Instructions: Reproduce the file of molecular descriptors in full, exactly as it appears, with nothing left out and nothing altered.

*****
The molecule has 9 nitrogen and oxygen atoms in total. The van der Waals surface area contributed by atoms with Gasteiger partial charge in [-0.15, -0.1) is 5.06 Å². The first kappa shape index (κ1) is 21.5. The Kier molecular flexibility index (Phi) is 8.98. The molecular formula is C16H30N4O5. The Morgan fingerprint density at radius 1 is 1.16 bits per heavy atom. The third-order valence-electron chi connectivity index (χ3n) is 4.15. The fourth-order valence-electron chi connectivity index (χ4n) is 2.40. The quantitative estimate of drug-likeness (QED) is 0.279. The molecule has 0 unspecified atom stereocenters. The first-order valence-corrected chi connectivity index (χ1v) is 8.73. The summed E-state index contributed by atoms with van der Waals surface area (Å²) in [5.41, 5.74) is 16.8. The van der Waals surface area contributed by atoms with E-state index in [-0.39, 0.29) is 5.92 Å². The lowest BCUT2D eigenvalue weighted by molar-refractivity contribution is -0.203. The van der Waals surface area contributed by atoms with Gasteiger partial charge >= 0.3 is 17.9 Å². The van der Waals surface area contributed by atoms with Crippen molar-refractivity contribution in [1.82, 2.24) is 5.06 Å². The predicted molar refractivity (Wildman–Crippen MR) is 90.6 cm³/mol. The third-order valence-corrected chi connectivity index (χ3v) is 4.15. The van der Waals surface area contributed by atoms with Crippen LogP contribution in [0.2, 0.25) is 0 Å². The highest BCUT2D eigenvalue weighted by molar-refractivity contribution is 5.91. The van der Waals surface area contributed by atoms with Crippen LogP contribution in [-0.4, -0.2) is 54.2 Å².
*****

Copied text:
The molecule has 9 nitrogen and oxygen atoms in total. The van der Waals surface area contributed by atoms with Gasteiger partial charge in [-0.15, -0.1) is 5.06 Å². The first kappa shape index (κ1) is 21.5. The Kier molecular flexibility index (Phi) is 8.98. The molecular formula is C16H30N4O5. The Morgan fingerprint density at radius 1 is 1.16 bits per heavy atom. The third-order valence-electron chi connectivity index (χ3n) is 4.15. The fourth-order valence-electron chi connectivity index (χ4n) is 2.40. The quantitative estimate of drug-likeness (QED) is 0.279. The molecule has 0 unspecified atom stereocenters. The first-order valence-corrected chi connectivity index (χ1v) is 8.73. The summed E-state index contributed by atoms with van der Waals surface area (Å²) in [5.41, 5.74) is 16.8. The van der Waals surface area contributed by atoms with E-state index in [-0.39, 0.29) is 5.92 Å². The lowest BCUT2D eigenvalue weighted by molar-refractivity contribution is -0.203. The van der Waals surface area contributed by atoms with Gasteiger partial charge >= 0.3 is 17.9 Å². The van der Waals surface area contributed by atoms with Crippen molar-refractivity contribution in [1.82, 2.24) is 5.06 Å². The predicted molar refractivity (Wildman–Crippen MR) is 90.6 cm³/mol. The third-order valence-corrected chi connectivity index (χ3v) is 4.15. The van der Waals surface area contributed by atoms with Crippen LogP contribution in [0.2, 0.25) is 0 Å². The highest BCUT2D eigenvalue weighted by molar-refractivity contribution is 5.91. The van der Waals surface area contributed by atoms with Crippen LogP contribution in [-0.4, -0.2) is 54.2 Å².